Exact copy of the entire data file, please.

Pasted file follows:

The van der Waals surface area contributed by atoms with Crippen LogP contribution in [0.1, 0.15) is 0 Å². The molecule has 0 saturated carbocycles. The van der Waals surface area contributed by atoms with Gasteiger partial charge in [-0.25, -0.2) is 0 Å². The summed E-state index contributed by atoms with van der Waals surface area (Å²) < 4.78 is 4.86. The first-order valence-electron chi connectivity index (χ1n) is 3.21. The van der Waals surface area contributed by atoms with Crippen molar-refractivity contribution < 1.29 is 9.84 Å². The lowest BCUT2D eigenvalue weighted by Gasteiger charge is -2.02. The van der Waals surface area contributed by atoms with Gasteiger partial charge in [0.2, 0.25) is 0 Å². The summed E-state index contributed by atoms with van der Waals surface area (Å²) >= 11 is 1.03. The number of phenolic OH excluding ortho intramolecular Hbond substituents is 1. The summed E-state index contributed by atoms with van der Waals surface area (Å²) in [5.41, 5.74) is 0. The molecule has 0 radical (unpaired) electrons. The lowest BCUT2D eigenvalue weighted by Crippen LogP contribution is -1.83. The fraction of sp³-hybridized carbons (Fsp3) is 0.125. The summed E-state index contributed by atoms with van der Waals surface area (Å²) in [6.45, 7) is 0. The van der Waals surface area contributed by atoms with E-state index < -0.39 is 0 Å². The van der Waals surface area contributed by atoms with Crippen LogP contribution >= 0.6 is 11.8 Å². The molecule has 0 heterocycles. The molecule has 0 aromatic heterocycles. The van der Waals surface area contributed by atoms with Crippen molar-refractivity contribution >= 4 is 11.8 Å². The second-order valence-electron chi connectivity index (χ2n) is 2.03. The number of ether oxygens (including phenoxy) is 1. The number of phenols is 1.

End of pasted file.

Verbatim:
The van der Waals surface area contributed by atoms with Crippen LogP contribution in [0.1, 0.15) is 0 Å². The molecule has 0 saturated carbocycles. The van der Waals surface area contributed by atoms with Gasteiger partial charge in [-0.25, -0.2) is 0 Å². The summed E-state index contributed by atoms with van der Waals surface area (Å²) < 4.78 is 4.86. The first-order valence-electron chi connectivity index (χ1n) is 3.21. The van der Waals surface area contributed by atoms with Crippen molar-refractivity contribution < 1.29 is 9.84 Å². The lowest BCUT2D eigenvalue weighted by Gasteiger charge is -2.02. The van der Waals surface area contributed by atoms with Gasteiger partial charge in [0.2, 0.25) is 0 Å². The summed E-state index contributed by atoms with van der Waals surface area (Å²) >= 11 is 1.03. The number of phenolic OH excluding ortho intramolecular Hbond substituents is 1. The summed E-state index contributed by atoms with van der Waals surface area (Å²) in [5.41, 5.74) is 0. The molecule has 0 radical (unpaired) electrons. The lowest BCUT2D eigenvalue weighted by Crippen LogP contribution is -1.83. The fraction of sp³-hybridized carbons (Fsp3) is 0.125. The summed E-state index contributed by atoms with van der Waals surface area (Å²) in [6.45, 7) is 0. The van der Waals surface area contributed by atoms with E-state index < -0.39 is 0 Å². The van der Waals surface area contributed by atoms with Crippen LogP contribution >= 0.6 is 11.8 Å². The molecule has 0 heterocycles. The molecule has 0 aromatic heterocycles. The van der Waals surface area contributed by atoms with Crippen molar-refractivity contribution >= 4 is 11.8 Å². The second-order valence-electron chi connectivity index (χ2n) is 2.03. The number of ether oxygens (including phenoxy) is 1. The number of phenols is 1.